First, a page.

By this time
, the role of Grace Wilson had also been cast. Candidates considered by Hymson-Ayer included Kristen Alfonso (Days Of Our Lives), Maria Bello (ER), Erika Eleniak (Baywatch), Stacy Haiduk (seaQuest DSV), Marcia Gay Harden (Pollock), Kelly Lynch (Drugstore Cowboy), Carrie Ann Moss (The Matrix), Nia Peeples (the TV version of Fame), Mia Sara (Ferris Bueller's Day Off), Helen Slater (Supergirl), and Ally Walker (Profiler). Ultimately, the part went to Daphne Ashbrook, who had numerous film and television credits to her name, including the title role in the Melora episode of Star Trek: Deep Space Nine.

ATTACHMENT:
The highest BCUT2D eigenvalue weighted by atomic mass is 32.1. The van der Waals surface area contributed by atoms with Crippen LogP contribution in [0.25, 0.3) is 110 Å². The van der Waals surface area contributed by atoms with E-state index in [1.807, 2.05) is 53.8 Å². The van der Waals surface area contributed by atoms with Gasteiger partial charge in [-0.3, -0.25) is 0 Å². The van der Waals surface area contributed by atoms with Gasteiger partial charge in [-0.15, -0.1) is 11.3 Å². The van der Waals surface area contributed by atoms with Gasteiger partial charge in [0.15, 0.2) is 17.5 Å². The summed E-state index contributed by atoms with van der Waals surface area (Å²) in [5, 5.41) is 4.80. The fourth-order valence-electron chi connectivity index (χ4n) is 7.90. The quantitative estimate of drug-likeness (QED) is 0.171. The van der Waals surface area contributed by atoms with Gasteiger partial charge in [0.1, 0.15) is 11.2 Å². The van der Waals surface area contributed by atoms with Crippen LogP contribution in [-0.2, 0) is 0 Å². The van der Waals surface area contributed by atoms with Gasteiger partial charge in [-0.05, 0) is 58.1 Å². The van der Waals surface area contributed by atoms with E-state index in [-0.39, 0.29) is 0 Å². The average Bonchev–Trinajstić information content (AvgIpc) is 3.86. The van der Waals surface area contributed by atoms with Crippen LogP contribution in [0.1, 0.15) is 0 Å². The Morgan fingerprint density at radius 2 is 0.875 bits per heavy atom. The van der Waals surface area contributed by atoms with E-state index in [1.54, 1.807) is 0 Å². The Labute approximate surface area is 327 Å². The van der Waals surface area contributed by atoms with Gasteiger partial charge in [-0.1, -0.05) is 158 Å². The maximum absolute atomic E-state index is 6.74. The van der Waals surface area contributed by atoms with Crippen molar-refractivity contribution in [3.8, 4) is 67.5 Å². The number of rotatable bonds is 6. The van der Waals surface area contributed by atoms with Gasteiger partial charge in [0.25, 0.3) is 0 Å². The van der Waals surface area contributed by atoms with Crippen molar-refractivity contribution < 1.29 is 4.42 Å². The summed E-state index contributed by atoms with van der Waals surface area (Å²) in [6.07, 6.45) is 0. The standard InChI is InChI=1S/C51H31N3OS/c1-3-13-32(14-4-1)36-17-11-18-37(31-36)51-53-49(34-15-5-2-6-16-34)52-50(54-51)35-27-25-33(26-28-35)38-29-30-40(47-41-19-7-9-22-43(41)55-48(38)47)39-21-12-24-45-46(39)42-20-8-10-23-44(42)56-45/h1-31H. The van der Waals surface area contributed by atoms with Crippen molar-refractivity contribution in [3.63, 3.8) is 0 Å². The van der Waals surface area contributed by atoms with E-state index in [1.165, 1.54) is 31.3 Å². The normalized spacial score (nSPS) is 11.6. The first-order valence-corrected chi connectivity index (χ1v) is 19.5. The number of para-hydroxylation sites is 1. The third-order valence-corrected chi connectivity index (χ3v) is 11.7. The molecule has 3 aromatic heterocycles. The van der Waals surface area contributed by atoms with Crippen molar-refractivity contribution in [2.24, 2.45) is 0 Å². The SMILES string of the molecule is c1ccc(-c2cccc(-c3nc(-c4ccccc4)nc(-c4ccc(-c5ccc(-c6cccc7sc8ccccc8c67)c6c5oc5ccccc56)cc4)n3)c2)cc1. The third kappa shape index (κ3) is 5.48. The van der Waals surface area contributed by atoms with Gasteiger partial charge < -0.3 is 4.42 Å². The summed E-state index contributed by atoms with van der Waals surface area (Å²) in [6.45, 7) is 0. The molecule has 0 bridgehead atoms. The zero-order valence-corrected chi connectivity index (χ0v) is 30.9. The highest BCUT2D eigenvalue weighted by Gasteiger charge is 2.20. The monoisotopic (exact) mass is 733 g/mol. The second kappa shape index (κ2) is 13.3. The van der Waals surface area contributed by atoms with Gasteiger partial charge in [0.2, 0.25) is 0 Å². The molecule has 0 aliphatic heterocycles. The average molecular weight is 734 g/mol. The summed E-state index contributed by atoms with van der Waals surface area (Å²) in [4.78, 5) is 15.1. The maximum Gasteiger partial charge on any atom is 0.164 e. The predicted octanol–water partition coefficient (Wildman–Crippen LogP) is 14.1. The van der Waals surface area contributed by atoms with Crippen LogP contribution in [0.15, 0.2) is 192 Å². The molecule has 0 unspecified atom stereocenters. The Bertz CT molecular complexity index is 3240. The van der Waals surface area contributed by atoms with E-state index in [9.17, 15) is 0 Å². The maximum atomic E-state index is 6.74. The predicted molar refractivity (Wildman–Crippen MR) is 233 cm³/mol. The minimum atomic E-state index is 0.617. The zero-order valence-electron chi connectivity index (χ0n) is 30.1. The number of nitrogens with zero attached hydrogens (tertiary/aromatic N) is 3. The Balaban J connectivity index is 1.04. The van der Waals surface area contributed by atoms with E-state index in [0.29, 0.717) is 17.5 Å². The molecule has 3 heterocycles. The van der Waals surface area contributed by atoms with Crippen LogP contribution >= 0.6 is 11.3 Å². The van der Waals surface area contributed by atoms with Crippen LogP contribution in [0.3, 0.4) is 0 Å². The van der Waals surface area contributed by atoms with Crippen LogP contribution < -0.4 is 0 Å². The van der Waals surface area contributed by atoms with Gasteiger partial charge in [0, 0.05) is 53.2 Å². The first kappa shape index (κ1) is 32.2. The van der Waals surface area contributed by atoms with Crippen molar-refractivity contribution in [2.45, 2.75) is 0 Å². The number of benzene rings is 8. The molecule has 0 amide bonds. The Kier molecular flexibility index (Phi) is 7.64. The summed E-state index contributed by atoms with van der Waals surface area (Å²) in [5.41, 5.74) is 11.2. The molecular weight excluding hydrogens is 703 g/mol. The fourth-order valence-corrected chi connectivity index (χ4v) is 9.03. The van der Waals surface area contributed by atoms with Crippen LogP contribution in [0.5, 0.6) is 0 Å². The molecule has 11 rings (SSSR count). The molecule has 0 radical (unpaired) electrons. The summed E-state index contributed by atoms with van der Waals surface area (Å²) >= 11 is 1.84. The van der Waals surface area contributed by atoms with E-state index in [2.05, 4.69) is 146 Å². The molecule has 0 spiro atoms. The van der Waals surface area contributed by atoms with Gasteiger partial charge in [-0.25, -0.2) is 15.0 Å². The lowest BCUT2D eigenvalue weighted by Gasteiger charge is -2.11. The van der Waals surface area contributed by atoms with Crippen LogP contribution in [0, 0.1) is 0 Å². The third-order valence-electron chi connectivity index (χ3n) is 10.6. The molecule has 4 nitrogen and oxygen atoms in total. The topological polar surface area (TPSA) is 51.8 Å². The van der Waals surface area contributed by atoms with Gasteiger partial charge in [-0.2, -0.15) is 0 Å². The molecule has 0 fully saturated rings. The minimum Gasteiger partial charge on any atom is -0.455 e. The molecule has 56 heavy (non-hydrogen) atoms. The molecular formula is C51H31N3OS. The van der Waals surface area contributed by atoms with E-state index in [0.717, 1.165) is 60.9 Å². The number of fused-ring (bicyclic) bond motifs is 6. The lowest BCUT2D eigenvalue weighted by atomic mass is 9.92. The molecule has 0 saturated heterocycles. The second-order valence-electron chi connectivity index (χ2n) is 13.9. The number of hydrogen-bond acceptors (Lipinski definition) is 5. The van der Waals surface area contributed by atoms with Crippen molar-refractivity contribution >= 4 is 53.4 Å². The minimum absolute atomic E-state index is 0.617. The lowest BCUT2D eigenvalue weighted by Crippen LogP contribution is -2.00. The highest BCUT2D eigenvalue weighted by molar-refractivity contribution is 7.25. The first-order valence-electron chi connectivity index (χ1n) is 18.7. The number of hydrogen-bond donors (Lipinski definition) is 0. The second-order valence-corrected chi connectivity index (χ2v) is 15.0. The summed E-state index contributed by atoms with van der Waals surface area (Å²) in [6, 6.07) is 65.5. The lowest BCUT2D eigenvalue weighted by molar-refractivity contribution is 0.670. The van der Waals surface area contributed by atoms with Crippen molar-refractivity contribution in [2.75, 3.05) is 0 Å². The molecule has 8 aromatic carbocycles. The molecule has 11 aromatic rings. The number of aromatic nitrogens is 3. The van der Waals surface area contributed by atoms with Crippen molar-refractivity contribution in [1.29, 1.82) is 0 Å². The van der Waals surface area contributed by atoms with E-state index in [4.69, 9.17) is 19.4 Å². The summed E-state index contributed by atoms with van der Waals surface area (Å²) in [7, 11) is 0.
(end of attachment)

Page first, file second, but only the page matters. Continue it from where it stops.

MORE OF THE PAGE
n his concession regarding the Master, Segal initially wanted Christopher Lloyd (Back To The Future), a choice which met Fox's approval. However, Universal stalled due to concerns over Lloyd's fee, and by the time they gave the deal their approval, Lloyd was no longer available. Hymson-Ayer then drew up a large list of possible Masters, including numerous well-known names. This included F Murray Abraham (Amadeus), Dan Aykroyd (Ghostbusters), Richard Dean Anderson (McGyver), Armand Assante (Hoffa), Scott Bakula (Quantum Leap), James Belushi (Red Heat), Tom Berenger (Platoon), pop star David Bowie, Steve Buscemi (Fargo), Dana Carvey (Wayne's World), Chevy Chase (Caddyshack), singer Phil Collins, Tim Curry, Timothy Dalton, Matt Dillon (There's Something About Mary), Michael Dorn (Star Trek: The Next Generation), Richard Dreyfuss (The Goodbye Girl), Robert Duvall (Apocalypse Now), Robert Englund (A Nightmare On Elm Street), Jonathan Frakes (Star Trek: The Next Generation), Matt Frewer, Jeff Goldblum, Rutger Hauer, Gregory Hines (Tap), Dennis Hopper (Apocalypse Now), William Hurt, Timothy Hutton (Ordinary People), Chris Isaak, Mick Jagger of the Rolling Stones, Ben Kingsley, Christopher Lee, Ray Liotta (Goodfellas), John Lithgow (Third Rock From The Sun), Kyle MacLachlan, John Malkovich (Dangerous Liaisons), Malcolm McDowell, Rick Moranis (Ghostbusters), Bill Murray (Ghostbusters), Judd Nelson (St Elmo's Fire), Leonard Nimoy (Star Trek), Oliver Platt (The Three Musketeers alongside McGann), Jonathan Pryce, Randy Quaid (National Lampoon's Christmas Vacation), Judge Reinhold (Beverly Hills Cop), Tom Selleck (Magnum PI), Martin Sheen (Apocalypse Now), Kevin Spacey (American Beauty), Brent Spiner (Star Trek: The Next Generation), Patrick Stewart, singer Sting, Jon Voight (Midnight Cowboy), singer Tom Waits, brothers Damon Wayans and Keenan Ivory Wayans (In Living Color), Peter Weller, Henry Winkler (Happy Days), James Woods (Once Upon A Time In America), and Michael York (Cabaret). In the end, though, Eric Roberts (brother of Pretty Woman's Julia Roberts), was cast -- and, ironically, earned a larger fee than Christopher Lloyd had been asking. At Roberts' request, his wife Eliza was given the minor role of Bruce's wife, Miranda.